As long as we’ve been getting into semantics lately, let’s talk about the D in OCD. As Dr. Jeff Szymanski, Executive Director of the International OCD Foundation points out on this blog about OCD, the word disorder connotes an intensity or seriousness. Just think about it. Saying “I’m in a bad mood,” implies something much less severe than “I have a mood disorder.” Likewise, having eating issues or stomach aches is by no means the same as having an “eating disorder” or “digestive disorder.”
The same goes for OCD. Being obsessive, compulsive, or both is not the same as having Obsessive Compulsive Disorder. I like Dr. Szymanksi’s comparison of himself, who he considers to be somewhat compulsive, with someone who has OCD:
When I park my car in the morning and walk away, sometimes the thought occurs to me, “Did I lock the doors?” Though I might feel a little anxious and I might even go back and check the car, I am not suddenly overcome by fears, doubts and catastrophic images. This, however, is the experience of someone with OCD. My doubts and anxiety were minimal to begin with. The thoughts and worries about my car actually go away without me doing anything. Talk with someone who has a diagnosis of OCD. No matter what they do, they are plagued for hours every day, day after day, with unrelenting, crushing anxiety.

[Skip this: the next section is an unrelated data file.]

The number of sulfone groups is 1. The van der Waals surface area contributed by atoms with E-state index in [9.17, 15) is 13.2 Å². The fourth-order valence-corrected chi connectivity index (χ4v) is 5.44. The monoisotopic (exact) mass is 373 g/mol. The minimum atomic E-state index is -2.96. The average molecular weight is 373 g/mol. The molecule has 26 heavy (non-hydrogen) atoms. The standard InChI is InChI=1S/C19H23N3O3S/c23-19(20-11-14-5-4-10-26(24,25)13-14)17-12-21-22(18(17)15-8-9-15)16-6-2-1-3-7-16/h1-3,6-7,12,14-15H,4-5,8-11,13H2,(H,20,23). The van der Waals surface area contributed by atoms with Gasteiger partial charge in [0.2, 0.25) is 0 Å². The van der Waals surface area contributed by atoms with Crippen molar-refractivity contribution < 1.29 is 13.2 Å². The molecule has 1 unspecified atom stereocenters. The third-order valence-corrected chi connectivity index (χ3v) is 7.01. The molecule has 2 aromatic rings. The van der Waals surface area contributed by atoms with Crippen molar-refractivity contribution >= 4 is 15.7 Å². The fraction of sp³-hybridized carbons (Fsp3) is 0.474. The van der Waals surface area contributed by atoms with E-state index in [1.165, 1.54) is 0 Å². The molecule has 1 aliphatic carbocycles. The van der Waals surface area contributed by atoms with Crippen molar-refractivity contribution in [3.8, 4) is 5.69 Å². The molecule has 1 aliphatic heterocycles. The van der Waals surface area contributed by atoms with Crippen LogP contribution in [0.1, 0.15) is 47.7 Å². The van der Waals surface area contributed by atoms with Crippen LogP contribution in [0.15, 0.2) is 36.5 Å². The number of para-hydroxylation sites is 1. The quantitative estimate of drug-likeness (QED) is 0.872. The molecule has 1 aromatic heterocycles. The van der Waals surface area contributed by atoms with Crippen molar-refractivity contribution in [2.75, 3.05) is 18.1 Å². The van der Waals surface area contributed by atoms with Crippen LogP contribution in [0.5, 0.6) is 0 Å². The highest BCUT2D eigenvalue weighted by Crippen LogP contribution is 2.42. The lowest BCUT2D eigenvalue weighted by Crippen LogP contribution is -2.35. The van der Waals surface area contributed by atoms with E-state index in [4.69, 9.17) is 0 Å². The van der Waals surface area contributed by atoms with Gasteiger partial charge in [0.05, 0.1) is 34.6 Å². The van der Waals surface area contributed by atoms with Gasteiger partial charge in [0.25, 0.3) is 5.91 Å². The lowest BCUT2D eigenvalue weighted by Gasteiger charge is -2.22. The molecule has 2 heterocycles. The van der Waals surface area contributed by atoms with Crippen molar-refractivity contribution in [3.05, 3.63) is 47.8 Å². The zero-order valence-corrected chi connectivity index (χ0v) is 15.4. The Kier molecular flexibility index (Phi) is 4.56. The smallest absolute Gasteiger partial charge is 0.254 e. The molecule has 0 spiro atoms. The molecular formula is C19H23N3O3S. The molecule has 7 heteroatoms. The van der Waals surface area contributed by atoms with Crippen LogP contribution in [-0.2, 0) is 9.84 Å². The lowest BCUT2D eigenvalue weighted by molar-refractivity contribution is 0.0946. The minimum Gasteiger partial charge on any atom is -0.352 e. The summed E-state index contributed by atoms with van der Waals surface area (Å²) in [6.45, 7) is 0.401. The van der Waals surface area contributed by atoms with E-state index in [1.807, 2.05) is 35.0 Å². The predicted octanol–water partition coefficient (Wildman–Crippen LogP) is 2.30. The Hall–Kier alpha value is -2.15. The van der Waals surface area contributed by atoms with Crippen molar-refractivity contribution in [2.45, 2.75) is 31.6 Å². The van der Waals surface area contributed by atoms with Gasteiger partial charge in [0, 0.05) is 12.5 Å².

This is what so many people fail to understand – how debilitating OCD actually can be. When Dan was not able to eat , and essentially not able to function, I thought, “Okay, I know he has OCD, but what else is going on here?” I had no idea that OCD could be so crippling.
If those around us don’t understand OCD, how can we expect them to offer the appropriate support? In my experience, most people want to understand, and they want to help. This is why it is so important to educate family, friends, teachers, peers, and co-workers. The D in OCD can be devastating, and everyone needs to know that.